Handy 5 Minute benefit check, tax and housing benefit calculators:
www.moneysavingexpert.com/family/

CAB Benefits Check:
www.citizensadvice.co.uk/getadvice/benefit-calculator/A2B-Benefit-Calculator/#730

Parenting issues:
www.familylives.org.uk
www.theparentconnection.org.uk

Other Support – Children, Housing, Domestic Violence
www.womensaid.org.uk/ and refuge.org.uk/ - Helpline 0808 2000 247
www.ncdv.org.uk/ - Helpline 0844 8044 999
www.gingerbread.org.uk/ - Helpline 0808 802 0925
Housing www.england.shelter.org.uk/get_advice/families_and_relationships/relationship_breakdown
(Note that on many advice websites there is usually an appropriate link for England, Wales and Scotland where the law, advice and contact information may differ).
Sometimes links change or break – if there is a problem or any of the above needs updating, please let me know.

ithastobeNAICEham Thu 08-Nov-12 03:03:36

Imperial, the house is mine, its a ha house, he is not on the tennancy and is just on record that he lives here.

Thank you for the support. I don't live near family and most of my friends are "our friends" or adore him and can't see how unhappy I am and what's going on.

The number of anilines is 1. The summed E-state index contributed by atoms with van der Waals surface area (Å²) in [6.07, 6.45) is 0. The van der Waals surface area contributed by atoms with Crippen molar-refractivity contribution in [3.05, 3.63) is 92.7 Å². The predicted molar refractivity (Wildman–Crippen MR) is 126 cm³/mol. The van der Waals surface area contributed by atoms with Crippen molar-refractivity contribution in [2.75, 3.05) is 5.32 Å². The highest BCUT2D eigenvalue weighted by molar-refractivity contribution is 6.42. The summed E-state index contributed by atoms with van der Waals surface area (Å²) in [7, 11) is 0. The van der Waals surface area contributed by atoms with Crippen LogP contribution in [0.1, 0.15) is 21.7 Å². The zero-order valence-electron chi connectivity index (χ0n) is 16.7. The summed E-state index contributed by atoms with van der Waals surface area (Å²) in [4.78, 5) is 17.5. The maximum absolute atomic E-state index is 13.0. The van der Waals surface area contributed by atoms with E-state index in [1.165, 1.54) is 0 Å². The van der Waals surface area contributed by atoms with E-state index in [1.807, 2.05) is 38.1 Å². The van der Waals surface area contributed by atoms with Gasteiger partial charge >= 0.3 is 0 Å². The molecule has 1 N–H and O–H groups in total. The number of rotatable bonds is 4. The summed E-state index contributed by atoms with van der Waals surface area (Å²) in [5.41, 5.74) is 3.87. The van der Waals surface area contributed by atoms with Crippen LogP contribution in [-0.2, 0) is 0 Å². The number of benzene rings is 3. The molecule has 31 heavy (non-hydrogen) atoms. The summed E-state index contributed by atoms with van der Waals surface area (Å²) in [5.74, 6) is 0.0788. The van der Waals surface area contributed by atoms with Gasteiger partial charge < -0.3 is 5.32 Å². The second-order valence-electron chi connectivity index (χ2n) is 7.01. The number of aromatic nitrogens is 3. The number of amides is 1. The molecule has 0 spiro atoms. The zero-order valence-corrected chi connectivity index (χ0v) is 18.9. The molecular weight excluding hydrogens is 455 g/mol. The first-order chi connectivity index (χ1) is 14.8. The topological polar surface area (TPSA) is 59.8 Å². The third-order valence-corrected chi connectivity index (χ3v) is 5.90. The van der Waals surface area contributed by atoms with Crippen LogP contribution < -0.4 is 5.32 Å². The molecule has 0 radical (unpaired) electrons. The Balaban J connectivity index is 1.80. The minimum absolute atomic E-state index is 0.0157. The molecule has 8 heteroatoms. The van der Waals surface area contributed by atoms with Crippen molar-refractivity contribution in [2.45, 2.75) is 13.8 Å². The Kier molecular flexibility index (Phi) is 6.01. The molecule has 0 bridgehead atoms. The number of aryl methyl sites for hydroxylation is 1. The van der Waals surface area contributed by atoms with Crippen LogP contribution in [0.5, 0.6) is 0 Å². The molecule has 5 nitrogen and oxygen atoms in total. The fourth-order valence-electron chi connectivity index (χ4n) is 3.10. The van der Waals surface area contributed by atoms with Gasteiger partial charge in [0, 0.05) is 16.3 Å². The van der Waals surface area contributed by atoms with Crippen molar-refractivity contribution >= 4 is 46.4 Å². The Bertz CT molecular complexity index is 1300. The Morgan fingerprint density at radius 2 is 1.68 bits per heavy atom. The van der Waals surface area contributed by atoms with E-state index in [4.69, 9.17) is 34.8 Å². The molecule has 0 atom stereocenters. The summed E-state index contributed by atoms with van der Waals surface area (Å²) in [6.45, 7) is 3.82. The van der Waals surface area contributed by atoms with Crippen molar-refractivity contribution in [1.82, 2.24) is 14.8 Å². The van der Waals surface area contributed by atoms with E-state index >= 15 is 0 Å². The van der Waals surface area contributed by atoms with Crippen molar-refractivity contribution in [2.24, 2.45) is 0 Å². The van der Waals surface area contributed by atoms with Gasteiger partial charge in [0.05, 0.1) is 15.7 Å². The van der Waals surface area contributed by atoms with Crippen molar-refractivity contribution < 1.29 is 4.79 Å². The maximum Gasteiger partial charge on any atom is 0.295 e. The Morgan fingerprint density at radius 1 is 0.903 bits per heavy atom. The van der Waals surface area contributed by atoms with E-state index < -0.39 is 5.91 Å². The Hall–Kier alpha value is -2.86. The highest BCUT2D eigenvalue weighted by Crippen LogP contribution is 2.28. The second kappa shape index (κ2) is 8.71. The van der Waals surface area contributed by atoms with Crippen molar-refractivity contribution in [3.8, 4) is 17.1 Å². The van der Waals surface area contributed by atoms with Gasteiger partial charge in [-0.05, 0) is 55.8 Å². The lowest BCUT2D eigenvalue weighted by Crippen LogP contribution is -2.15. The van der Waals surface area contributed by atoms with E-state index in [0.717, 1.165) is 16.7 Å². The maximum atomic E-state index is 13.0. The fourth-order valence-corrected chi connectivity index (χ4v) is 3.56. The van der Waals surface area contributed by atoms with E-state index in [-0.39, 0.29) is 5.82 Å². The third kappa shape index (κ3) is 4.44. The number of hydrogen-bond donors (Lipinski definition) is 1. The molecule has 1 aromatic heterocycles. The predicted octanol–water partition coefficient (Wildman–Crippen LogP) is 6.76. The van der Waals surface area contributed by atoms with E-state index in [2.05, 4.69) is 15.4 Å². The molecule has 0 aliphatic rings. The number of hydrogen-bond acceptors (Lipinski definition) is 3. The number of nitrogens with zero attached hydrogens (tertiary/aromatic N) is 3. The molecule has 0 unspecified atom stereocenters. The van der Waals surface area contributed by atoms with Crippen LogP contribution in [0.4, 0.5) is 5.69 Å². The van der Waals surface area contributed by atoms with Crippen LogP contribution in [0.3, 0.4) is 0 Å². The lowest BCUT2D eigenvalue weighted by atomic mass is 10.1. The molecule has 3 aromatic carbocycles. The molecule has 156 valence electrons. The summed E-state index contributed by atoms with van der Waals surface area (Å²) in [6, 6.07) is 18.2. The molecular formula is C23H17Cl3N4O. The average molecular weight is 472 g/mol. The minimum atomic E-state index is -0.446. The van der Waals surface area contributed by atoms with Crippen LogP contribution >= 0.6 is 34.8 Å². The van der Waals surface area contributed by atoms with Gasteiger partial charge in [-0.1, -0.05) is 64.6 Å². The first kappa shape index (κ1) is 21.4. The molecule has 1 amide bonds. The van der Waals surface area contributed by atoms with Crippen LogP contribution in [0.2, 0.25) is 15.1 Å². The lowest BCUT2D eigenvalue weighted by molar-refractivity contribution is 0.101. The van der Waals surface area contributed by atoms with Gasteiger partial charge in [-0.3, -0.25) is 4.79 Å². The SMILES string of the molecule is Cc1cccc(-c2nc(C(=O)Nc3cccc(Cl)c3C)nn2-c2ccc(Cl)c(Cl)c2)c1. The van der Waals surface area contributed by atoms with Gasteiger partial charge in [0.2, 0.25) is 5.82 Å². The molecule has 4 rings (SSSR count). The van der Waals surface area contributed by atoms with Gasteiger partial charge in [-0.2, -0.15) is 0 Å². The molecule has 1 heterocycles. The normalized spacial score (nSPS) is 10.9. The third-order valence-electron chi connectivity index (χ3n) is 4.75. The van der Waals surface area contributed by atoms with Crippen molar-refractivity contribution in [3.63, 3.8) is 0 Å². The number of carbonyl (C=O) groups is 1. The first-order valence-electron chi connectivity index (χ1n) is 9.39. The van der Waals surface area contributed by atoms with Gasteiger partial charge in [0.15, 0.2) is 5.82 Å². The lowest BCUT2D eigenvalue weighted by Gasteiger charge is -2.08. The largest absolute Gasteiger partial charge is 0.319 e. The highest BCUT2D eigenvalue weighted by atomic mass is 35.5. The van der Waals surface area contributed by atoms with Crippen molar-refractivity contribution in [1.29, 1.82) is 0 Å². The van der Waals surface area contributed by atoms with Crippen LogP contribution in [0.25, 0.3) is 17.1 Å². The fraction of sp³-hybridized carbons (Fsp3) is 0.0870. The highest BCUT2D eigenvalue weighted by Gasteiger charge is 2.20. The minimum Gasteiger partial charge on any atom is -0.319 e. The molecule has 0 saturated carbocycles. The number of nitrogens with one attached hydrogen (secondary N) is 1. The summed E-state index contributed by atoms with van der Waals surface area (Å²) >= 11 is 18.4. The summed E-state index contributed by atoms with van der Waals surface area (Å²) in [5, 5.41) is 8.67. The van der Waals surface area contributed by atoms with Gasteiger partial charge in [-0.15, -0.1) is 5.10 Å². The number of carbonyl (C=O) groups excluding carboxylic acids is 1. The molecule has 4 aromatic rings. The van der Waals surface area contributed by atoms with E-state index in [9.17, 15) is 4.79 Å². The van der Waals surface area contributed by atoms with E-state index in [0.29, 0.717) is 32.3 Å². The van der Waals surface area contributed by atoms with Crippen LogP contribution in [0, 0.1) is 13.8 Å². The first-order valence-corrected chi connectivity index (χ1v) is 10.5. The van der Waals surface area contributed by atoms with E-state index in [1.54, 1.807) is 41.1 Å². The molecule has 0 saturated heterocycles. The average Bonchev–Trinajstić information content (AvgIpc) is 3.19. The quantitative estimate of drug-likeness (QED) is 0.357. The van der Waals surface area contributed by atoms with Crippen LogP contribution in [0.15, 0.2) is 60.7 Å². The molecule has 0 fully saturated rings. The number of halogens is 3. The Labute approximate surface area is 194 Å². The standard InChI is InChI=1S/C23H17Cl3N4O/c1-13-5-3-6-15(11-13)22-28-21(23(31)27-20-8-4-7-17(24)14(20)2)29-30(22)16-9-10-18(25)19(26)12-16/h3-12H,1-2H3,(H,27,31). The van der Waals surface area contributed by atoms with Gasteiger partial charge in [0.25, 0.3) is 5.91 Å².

I've never been one to have hundreds of friends, I honestly can't see many being supportive.

Doctor, I know I'm being stupid with the whole him taking dd2 away, but when he has one of his rants about how I'm an unfit mum or not worthy enough to call myself a mummy because dd has spit up or has pooed and I'm rushed off my feet trying to do everything at once again, he can be pretty dam convincing!

Thank you for the info olgaga. I shall have a proper look in the morning.

AnyFucker Thu 08-Nov-12 07:24:40

Just tell him to leave your house.

How would it be any harder if he is not there ? He makes you feel like shit. imagine not feeling like shit, in your own little home with your lovely dc ?

Anniegetyourgun Thu 08-Nov-12 09:37:02

I'd lay money on it that the ex doesn't want to grant access because he threatened to take her children as well.

ShamyFarrahCooper Thu 08-Nov-12 10:31:09

OP what DOES he bring to the relationship? He doesn't help you, he doesn't help your baby girl. He is horrid to you infront of your elder daughter.
Him telling you he would take the baby is just his way of keeping you in line. He has nothing to base that on.

You have every right to remove him from your home. You can call local police to discuss with them first if you are concerned as to how he might react.

You are not stupid, you do not deserve to be abused by this man.

Rouen Thu 08-Nov-12 21:18:49

How are you feeling, <ithastobe?>

Some really great advice on here. Life is far too short to be spent as miserable as you sound sad you deserve better, so do your DDs x

Rouen Thu 08-Nov-12 21:19:22

*correction ithastobe?